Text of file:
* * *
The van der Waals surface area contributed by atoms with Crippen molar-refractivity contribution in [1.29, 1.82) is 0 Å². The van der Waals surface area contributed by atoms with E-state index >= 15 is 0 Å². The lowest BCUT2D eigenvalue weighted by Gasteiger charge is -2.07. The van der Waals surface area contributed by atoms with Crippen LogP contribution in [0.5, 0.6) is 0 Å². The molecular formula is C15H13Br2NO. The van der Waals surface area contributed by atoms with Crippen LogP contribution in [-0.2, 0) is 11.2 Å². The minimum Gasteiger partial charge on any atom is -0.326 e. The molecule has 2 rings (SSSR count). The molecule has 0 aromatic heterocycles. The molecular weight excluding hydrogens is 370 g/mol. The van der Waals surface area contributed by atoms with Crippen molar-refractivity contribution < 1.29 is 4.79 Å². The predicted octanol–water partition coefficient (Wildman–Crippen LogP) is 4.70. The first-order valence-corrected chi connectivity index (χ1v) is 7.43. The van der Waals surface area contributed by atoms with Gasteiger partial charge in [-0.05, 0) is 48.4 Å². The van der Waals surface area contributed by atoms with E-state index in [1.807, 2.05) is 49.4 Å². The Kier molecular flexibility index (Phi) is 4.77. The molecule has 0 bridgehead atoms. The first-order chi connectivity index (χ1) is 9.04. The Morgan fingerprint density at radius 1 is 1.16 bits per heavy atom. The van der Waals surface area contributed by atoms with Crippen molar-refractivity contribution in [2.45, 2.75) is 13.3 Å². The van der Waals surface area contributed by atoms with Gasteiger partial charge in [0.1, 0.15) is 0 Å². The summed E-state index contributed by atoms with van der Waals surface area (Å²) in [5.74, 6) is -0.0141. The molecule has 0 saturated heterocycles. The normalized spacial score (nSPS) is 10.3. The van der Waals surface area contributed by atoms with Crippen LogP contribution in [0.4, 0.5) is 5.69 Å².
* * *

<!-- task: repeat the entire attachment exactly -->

The van der Waals surface area contributed by atoms with Crippen molar-refractivity contribution in [1.29, 1.82) is 0 Å². The van der Waals surface area contributed by atoms with E-state index >= 15 is 0 Å². The lowest BCUT2D eigenvalue weighted by Gasteiger charge is -2.07. The van der Waals surface area contributed by atoms with Crippen LogP contribution in [0.5, 0.6) is 0 Å². The molecular formula is C15H13Br2NO. The van der Waals surface area contributed by atoms with Crippen LogP contribution in [-0.2, 0) is 11.2 Å². The minimum Gasteiger partial charge on any atom is -0.326 e. The molecule has 2 rings (SSSR count). The molecule has 0 aromatic heterocycles. The molecular weight excluding hydrogens is 370 g/mol. The van der Waals surface area contributed by atoms with Crippen molar-refractivity contribution < 1.29 is 4.79 Å². The predicted octanol–water partition coefficient (Wildman–Crippen LogP) is 4.70. The first-order valence-corrected chi connectivity index (χ1v) is 7.43. The van der Waals surface area contributed by atoms with Gasteiger partial charge in [-0.05, 0) is 48.4 Å². The van der Waals surface area contributed by atoms with E-state index in [1.807, 2.05) is 49.4 Å². The Kier molecular flexibility index (Phi) is 4.77. The molecule has 0 bridgehead atoms. The first-order chi connectivity index (χ1) is 9.04. The Morgan fingerprint density at radius 1 is 1.16 bits per heavy atom. The van der Waals surface area contributed by atoms with Crippen molar-refractivity contribution in [2.45, 2.75) is 13.3 Å². The van der Waals surface area contributed by atoms with Gasteiger partial charge in [0.1, 0.15) is 0 Å². The summed E-state index contributed by atoms with van der Waals surface area (Å²) in [5.74, 6) is -0.0141. The molecule has 0 saturated heterocycles. The normalized spacial score (nSPS) is 10.3. The van der Waals surface area contributed by atoms with Crippen LogP contribution in [0.4, 0.5) is 5.69 Å².